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UPDATE 5-No-trade deal Brexit fears rise as talks stuck on state aid

Fri, 4th Sep 2020 06:45

* UK sees 30%-40% chance of Brexit trade deal - Times

* EU diplomat says it is 50-50

* EU's Michel uncertain of a deal

* Talks due in London next week
(Adds British source)

By Guy Faulconbridge, Gabriela Baczynska and John Chalmers

LONDON/BRUSSELS, Sept 4 (Reuters) - The chances of Britain
leaving the European Union without a trade deal have risen
sharply as negotiations have been threatened by London's
insistence that it have full autonomy over its state aid plans,
negotiators and diplomats said.

The United Kingdom left the EU on Jan. 31, turning its back
after 47 years on the post-World War Two project that sought to
build the ruined nations of Europe into a global power.

The British exit followed more than three years of wrangling
over an exit deal since the 2016 referendum that sent shockwaves
through global financial markets. Since Brexit, talks on a new
trade deal have so far made little headway.

But fears in London, Brussels and other European capitals
are mounting that a British exit without a trade deal could sow
yet more economic chaos amid the turmoil of the coronavirus
crisis which has hammered European economies.

"The chances for a deal, or a no-deal, are 50/50," said one
senior EU diplomat.

"There has been absolutely no movement from the British side
in the talks. If this approach doesn’t change quickly, we won’t
be able to negotiate a deal in time."

Failure to reach a trade deal could hammer financial markets
as nearly a trillion dollars in trade, from car parts and
medicines to lamb and fish, would be thrown into turmoil.

A British source close to the negotiations said the European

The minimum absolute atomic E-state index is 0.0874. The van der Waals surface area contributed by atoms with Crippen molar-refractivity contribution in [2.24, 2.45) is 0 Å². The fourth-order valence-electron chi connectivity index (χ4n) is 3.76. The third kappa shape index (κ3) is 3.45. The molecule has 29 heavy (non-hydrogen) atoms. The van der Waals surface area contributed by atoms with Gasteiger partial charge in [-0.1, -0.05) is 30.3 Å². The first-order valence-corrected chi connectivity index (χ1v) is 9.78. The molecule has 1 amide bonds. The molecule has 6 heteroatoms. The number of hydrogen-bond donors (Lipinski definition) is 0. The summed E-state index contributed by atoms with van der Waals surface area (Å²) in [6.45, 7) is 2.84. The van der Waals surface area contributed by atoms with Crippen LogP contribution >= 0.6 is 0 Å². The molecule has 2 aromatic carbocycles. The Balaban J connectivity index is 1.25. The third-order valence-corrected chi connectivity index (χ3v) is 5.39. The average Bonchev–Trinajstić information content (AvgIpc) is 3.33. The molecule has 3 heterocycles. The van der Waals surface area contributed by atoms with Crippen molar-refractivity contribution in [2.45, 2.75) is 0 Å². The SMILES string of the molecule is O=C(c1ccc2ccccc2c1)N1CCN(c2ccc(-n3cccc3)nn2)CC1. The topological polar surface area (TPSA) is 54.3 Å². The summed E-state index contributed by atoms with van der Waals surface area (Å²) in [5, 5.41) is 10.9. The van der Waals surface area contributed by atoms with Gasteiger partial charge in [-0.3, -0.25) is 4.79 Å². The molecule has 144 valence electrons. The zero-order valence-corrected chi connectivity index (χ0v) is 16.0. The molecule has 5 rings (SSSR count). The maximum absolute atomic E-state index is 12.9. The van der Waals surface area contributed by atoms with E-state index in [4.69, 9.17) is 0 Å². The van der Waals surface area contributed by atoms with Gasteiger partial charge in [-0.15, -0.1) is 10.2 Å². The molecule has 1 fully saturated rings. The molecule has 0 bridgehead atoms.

Union was slowing down negotiations and should understand that
its demands on state aid and fishing were not compatible with
Britain's status as an independent country.

"We have also consistently tried to move discussions
forwards but have been prevented from doing so by an EU which
insists that everything must go at the pace of the most
difficult issue," the source said.

"Their ask that we accept continuity with EU state aid and
fisheries policy is simply not compatible with our status as a
fully independent country," the source said.

Prime Minister Boris Johnson's office said the goal was to
reach a deal but that the EU needed to show more realism. For
their part, EU officials are seeking clarity.

"Sooner or later, the UK should clarify what they want. It's
not possible to leave the European club and at the same time
keep all the benefits," European Council President Charles
Michel told reporters.

"We have no certainty that we'll reach a deal. I hope it
will be possible - but not at all cost ..."

BREXIT CRUNCH

The current sticking point is state aid.

The bloc's Brexit negotiator Michel Barnier went to London
on Tuesday to tell his UK counterpart, David Frost, that Britain
must move on state aid, or there will not be an agreement,
according to EU diplomats.

Afterwards, Barnier said London had not shown enough
flexibility and creativity on fair competition, fisheries and
solving disputes in order to seal a deal on new trade ties by a
"strict deadline" of end-October.

"The Commission now worries the next negotiating round will
end up with nothing," the diplomat said. "If the UK doesn’t move
a bit on the state aid thing, we have a problem."

Britain does not want to allow Brussels authority over its
state aid rules, stoking one of the bloc's greatest fears: that
it shall one day face strong competition from an economy just
outside its borders.

"The EU need to realise that what they’re asking for is at
odds with what the British people voted for, twice, and not
something we could accept," the British source said.

Senior officials in British Prime Minister Boris Johnson's
office see only a 30%-40% chance that there will be a Brexit
trade agreement due to the impasse, the Times reported.

"There is a risk of a no-deal scenario at the end of the
year," an EU official said. "People need to be ready for that."
(Writing by Guy Faulconbridge; Editing by Kim Coghill, James
Davey and Alison Williams)

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